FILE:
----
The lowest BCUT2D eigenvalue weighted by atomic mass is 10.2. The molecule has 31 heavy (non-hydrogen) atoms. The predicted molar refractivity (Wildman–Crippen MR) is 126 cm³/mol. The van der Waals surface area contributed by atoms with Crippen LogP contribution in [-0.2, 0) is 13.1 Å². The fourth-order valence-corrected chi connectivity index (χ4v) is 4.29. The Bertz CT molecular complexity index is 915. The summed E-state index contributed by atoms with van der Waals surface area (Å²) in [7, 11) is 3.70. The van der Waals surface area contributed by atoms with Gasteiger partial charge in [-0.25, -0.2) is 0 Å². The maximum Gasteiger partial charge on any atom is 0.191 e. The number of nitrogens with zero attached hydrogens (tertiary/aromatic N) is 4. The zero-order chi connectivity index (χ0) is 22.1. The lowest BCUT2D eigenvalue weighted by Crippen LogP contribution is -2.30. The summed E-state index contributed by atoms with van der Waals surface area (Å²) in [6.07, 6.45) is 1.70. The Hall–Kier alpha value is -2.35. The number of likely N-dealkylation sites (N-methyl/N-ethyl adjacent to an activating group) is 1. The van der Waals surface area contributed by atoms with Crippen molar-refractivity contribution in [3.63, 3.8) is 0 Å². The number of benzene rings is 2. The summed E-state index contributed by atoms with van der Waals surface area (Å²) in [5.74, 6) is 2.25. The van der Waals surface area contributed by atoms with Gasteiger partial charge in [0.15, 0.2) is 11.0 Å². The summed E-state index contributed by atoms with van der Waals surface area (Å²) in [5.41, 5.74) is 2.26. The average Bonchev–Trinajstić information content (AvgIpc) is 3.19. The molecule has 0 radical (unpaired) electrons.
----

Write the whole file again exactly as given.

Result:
The lowest BCUT2D eigenvalue weighted by atomic mass is 10.2. The molecule has 31 heavy (non-hydrogen) atoms. The predicted molar refractivity (Wildman–Crippen MR) is 126 cm³/mol. The van der Waals surface area contributed by atoms with Crippen LogP contribution in [-0.2, 0) is 13.1 Å². The fourth-order valence-corrected chi connectivity index (χ4v) is 4.29. The Bertz CT molecular complexity index is 915. The summed E-state index contributed by atoms with van der Waals surface area (Å²) in [7, 11) is 3.70. The van der Waals surface area contributed by atoms with Gasteiger partial charge in [-0.25, -0.2) is 0 Å². The maximum Gasteiger partial charge on any atom is 0.191 e. The number of nitrogens with zero attached hydrogens (tertiary/aromatic N) is 4. The zero-order chi connectivity index (χ0) is 22.1. The lowest BCUT2D eigenvalue weighted by Crippen LogP contribution is -2.30. The summed E-state index contributed by atoms with van der Waals surface area (Å²) in [6.07, 6.45) is 1.70. The Hall–Kier alpha value is -2.35. The number of likely N-dealkylation sites (N-methyl/N-ethyl adjacent to an activating group) is 1. The van der Waals surface area contributed by atoms with Crippen molar-refractivity contribution in [3.63, 3.8) is 0 Å². The number of benzene rings is 2. The summed E-state index contributed by atoms with van der Waals surface area (Å²) in [5.74, 6) is 2.25. The van der Waals surface area contributed by atoms with Gasteiger partial charge in [0.15, 0.2) is 11.0 Å². The summed E-state index contributed by atoms with van der Waals surface area (Å²) in [5.41, 5.74) is 2.26. The average Bonchev–Trinajstić information content (AvgIpc) is 3.19. The molecule has 0 radical (unpaired) electrons.